December 1929 Radio-Craft
Wax nostalgic about and learn from the history of early electronics.
See articles from Radio-Craft,
published 1929 - 1953. All copyrights are hereby acknowledged.
ran a monthly series of short articles paying tribute to some of the shakers and movers
in the field of science - this time it was
Sir Oliver Lodge.
"While Hertz was discovering radio waves in air, Lodge was determining the laws
of the corresponding activity which takes place in electrical conductors. It was
Lodge who demonstrated the possibility of radio communication, experimentally, as
Marconi did its commercial value - just as Henry created the telegraph and Morse
made it of practical utility."
See other "Men Who Made Radio" :
Sir Oliver Lodge,
Reginald A. Fessenden,
C. Francis Jenkins,
Count Georg von Arco,
E. F. W. Alexanderson,
Men Who Made Radio - Sir Oliver Lodge
The Third of a Series
While the inventor is nowadays the most
spectacular figure in the development of a great new art, such as radio, there is
always in the background, behind the inventor, the man of "pure" science. The mathematician
and the researcher into the by-ways of Nature prepare the way; often many years
before any practical benefit is extracted from their work by the inventor who turns
it into a new, everyday necessity of life. In no branch of human endeavor has this
been so apparent as in the application of electricity. The scientists made thousands,
and millions, of painstaking observations; the mathematicians made millions of most
complicated calculations, all in the hope that, some day, mankind could profit by
their labors. "What use is electricity?" demanded a practical man of Franklin, a
century and a half ago. "What use is a baby?" returned old Ben.
Among the greatest of the scientists whose life work has been to contribute to
the creation of radio as a separate, and most important, branch of electricity,
is the man whose thoughtful face appears upon the cover of this issue of Radio-Craft.
He it was who brought the prophetic calculations of Maxwell and the laboratory work
of Hertz to his own generation; and he has lived to see radio, which he adopted
when it was - so to speak - an orphan child, become an honored member of every home.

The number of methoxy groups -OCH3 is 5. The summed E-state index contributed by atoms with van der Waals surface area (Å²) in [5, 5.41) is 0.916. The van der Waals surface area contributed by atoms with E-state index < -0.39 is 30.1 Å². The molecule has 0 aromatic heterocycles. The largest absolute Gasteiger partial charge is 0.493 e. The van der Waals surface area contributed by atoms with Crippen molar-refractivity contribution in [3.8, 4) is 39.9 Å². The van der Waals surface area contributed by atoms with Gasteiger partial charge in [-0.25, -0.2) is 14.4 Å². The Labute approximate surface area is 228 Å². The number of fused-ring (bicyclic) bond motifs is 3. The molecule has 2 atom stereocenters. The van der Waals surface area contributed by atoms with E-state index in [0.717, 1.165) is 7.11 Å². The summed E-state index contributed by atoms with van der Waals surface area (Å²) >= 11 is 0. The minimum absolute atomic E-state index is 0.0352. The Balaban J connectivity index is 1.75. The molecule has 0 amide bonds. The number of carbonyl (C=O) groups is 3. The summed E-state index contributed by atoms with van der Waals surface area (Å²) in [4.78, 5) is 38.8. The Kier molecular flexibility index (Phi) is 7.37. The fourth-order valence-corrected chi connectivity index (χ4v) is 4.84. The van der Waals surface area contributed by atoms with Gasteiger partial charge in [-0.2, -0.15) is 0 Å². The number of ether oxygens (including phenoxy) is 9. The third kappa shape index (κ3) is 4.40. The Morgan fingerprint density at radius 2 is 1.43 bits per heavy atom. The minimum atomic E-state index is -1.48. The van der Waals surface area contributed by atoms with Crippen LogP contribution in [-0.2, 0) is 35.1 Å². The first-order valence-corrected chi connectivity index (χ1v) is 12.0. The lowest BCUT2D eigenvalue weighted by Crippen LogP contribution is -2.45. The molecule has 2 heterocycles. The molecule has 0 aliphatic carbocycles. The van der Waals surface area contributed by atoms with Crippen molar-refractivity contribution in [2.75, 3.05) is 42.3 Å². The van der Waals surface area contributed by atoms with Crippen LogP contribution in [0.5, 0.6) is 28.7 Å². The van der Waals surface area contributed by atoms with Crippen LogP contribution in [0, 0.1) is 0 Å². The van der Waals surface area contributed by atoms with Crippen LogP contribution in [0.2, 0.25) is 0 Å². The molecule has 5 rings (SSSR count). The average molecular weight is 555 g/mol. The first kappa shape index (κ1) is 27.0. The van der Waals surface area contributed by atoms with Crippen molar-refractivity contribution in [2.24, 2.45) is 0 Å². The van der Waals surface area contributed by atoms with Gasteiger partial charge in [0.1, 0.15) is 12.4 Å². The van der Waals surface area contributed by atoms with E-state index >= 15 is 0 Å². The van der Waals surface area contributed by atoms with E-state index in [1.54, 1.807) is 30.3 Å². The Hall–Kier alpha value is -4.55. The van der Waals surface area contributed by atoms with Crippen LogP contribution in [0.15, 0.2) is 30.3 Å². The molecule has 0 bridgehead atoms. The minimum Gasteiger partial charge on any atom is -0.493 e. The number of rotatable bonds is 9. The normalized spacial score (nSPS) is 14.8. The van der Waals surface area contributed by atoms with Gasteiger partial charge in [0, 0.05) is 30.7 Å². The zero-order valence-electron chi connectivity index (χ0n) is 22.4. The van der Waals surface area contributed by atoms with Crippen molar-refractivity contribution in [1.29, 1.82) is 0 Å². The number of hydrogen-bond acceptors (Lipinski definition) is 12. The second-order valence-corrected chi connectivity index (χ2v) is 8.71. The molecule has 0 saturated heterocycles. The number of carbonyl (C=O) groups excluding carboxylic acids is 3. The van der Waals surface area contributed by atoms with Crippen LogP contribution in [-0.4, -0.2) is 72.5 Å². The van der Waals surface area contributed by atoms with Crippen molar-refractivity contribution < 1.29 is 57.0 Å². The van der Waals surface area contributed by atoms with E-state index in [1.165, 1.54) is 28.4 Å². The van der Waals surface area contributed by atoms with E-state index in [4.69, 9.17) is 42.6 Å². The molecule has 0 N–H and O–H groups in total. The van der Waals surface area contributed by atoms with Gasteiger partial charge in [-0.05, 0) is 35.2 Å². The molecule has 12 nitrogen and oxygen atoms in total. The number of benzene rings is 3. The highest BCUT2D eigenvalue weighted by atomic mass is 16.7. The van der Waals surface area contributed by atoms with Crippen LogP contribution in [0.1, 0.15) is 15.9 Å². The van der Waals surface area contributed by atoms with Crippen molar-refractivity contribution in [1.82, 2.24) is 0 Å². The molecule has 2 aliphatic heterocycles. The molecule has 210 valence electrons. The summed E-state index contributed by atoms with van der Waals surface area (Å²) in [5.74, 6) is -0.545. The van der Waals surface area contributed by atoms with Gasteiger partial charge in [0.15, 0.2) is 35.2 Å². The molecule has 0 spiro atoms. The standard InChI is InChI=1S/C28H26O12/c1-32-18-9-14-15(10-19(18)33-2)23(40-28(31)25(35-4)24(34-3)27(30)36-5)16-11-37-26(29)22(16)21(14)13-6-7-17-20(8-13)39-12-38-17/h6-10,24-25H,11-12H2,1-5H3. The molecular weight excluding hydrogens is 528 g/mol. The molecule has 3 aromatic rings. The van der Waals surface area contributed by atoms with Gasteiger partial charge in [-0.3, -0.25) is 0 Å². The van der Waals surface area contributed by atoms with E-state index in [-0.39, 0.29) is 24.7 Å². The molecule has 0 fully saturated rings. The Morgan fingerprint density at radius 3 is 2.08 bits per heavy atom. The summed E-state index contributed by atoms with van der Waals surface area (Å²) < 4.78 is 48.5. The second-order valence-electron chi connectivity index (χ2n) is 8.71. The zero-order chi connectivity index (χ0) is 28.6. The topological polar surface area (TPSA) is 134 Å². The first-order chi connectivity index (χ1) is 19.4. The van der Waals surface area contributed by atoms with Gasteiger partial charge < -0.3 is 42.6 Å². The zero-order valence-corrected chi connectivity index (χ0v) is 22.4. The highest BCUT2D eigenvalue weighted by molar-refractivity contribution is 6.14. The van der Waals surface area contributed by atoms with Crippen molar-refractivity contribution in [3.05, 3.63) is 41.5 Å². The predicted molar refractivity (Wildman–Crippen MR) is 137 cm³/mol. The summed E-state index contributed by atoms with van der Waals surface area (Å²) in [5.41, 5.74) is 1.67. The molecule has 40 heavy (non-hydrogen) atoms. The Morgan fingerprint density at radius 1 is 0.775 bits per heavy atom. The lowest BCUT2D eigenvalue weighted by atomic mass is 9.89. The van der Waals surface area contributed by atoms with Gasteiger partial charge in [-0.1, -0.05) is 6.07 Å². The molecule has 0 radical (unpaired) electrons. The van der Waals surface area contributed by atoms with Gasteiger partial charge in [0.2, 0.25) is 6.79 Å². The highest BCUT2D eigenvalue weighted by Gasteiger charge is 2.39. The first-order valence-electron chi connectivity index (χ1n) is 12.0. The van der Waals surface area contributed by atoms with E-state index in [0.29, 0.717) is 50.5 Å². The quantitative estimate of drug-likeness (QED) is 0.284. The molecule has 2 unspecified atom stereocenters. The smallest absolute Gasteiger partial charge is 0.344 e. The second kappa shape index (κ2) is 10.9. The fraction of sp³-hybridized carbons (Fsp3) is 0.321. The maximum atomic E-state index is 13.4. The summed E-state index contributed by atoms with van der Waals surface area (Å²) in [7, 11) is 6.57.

More than that, it is the annihilator of space and the unifier of nations.
Oliver Lodge is in his seventy-ninth year; for over half a century he has been
a prominent figure in the scientific world. Among the countless lines of investigation
he has followed in that time, that of the oscillations of electricity in a conductor
is the most important with respect to our subject. While Hertz was discovering
radio waves in air, Lodge was determining the laws of the corresponding activity
which takes place in electrical conductors. It was Lodge who demonstrated the possibility
of radio communication, experimentally, as Marconi did its commercial value - just
as Henry created the telegraph and Morse made it of practical utility.
The discoveries of Lodge in the matter of the properties of an electric current
in a liquid, and the phenomena of "ionization," have contributed in no small degree
to the building up of highly-complicated modern electric theory; with its marvelous
implications as to the theory of the universe. Similarly, the researches of Lodge
into the actions of light - which is, after all, merely radio of invisibly-short
wavelengths - are valued steps in the history of modern science. The genius of Lodge
anticipated by many years the commonplaces of popular electricity today; the moving-coil
or dynamic speaker, for instance, having been described by him more than thirty
As one of the most distinguished scientists of the present day, his fame and
honors are international. A great teacher as well as a great investigator, he is
a man whose wide sympathies and zeal for the spread of science have left their mark
upon every field of his activity. The Grand Old Man of Radio is still vigorous;
although for some years other fields of inquiry have made his name most familiar
to the public at large, it is undoubtedly upon his pioneer work in the fields of
electrical oscillation and radiation that his greatest permanent fame will rest.
Posted August 19, 2019
(updated from original post on 9/14/2015)